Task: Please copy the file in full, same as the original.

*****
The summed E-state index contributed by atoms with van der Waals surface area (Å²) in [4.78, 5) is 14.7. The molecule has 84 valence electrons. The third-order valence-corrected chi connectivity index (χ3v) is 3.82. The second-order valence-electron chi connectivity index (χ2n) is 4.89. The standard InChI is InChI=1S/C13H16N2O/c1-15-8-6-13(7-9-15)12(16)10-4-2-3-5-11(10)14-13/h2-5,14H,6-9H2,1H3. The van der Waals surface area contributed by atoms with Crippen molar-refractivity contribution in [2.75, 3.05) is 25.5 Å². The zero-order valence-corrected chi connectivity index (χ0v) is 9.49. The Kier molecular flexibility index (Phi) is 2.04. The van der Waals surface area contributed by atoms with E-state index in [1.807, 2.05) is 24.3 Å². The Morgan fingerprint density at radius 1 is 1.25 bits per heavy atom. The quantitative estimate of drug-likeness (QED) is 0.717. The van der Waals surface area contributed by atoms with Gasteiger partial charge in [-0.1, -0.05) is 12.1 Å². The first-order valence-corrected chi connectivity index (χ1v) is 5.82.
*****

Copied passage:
The summed E-state index contributed by atoms with van der Waals surface area (Å²) in [4.78, 5) is 14.7. The molecule has 84 valence electrons. The third-order valence-corrected chi connectivity index (χ3v) is 3.82. The second-order valence-electron chi connectivity index (χ2n) is 4.89. The standard InChI is InChI=1S/C13H16N2O/c1-15-8-6-13(7-9-15)12(16)10-4-2-3-5-11(10)14-13/h2-5,14H,6-9H2,1H3. The van der Waals surface area contributed by atoms with Crippen molar-refractivity contribution in [2.75, 3.05) is 25.5 Å². The zero-order valence-corrected chi connectivity index (χ0v) is 9.49. The Kier molecular flexibility index (Phi) is 2.04. The van der Waals surface area contributed by atoms with E-state index in [1.807, 2.05) is 24.3 Å². The Morgan fingerprint density at radius 1 is 1.25 bits per heavy atom. The quantitative estimate of drug-likeness (QED) is 0.717. The van der Waals surface area contributed by atoms with Gasteiger partial charge in [-0.1, -0.05) is 12.1 Å². The first-order valence-corrected chi connectivity index (χ1v) is 5.82.